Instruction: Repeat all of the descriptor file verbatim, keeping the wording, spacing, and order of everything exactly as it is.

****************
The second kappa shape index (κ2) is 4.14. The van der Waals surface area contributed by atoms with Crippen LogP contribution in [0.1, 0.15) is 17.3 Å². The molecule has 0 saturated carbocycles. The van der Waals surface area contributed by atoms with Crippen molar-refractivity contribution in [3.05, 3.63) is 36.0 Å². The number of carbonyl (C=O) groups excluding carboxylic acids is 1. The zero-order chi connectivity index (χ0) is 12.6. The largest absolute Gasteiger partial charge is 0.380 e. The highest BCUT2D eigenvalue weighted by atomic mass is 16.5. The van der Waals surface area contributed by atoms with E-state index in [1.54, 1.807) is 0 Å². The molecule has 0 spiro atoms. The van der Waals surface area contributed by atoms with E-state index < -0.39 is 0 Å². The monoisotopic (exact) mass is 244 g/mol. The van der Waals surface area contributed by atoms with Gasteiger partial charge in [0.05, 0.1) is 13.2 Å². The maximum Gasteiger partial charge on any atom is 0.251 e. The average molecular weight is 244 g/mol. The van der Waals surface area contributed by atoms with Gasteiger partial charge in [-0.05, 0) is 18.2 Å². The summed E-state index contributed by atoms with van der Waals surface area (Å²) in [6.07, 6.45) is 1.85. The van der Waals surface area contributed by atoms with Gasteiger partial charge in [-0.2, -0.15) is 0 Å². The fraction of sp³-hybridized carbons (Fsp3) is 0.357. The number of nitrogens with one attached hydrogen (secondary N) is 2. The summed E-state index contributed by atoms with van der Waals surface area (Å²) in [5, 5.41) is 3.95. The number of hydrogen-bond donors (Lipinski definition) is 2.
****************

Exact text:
The second kappa shape index (κ2) is 4.14. The van der Waals surface area contributed by atoms with Crippen LogP contribution in [0.1, 0.15) is 17.3 Å². The molecule has 0 saturated carbocycles. The van der Waals surface area contributed by atoms with Crippen molar-refractivity contribution in [3.05, 3.63) is 36.0 Å². The number of carbonyl (C=O) groups excluding carboxylic acids is 1. The zero-order chi connectivity index (χ0) is 12.6. The largest absolute Gasteiger partial charge is 0.380 e. The highest BCUT2D eigenvalue weighted by atomic mass is 16.5. The van der Waals surface area contributed by atoms with E-state index in [1.54, 1.807) is 0 Å². The molecule has 0 spiro atoms. The van der Waals surface area contributed by atoms with E-state index < -0.39 is 0 Å². The monoisotopic (exact) mass is 244 g/mol. The van der Waals surface area contributed by atoms with Gasteiger partial charge in [0.05, 0.1) is 13.2 Å². The maximum Gasteiger partial charge on any atom is 0.251 e. The average molecular weight is 244 g/mol. The van der Waals surface area contributed by atoms with Gasteiger partial charge in [-0.05, 0) is 18.2 Å². The summed E-state index contributed by atoms with van der Waals surface area (Å²) in [6.07, 6.45) is 1.85. The van der Waals surface area contributed by atoms with Gasteiger partial charge in [-0.2, -0.15) is 0 Å². The fraction of sp³-hybridized carbons (Fsp3) is 0.357. The number of nitrogens with one attached hydrogen (secondary N) is 2. The summed E-state index contributed by atoms with van der Waals surface area (Å²) in [5, 5.41) is 3.95. The number of hydrogen-bond donors (Lipinski definition) is 2.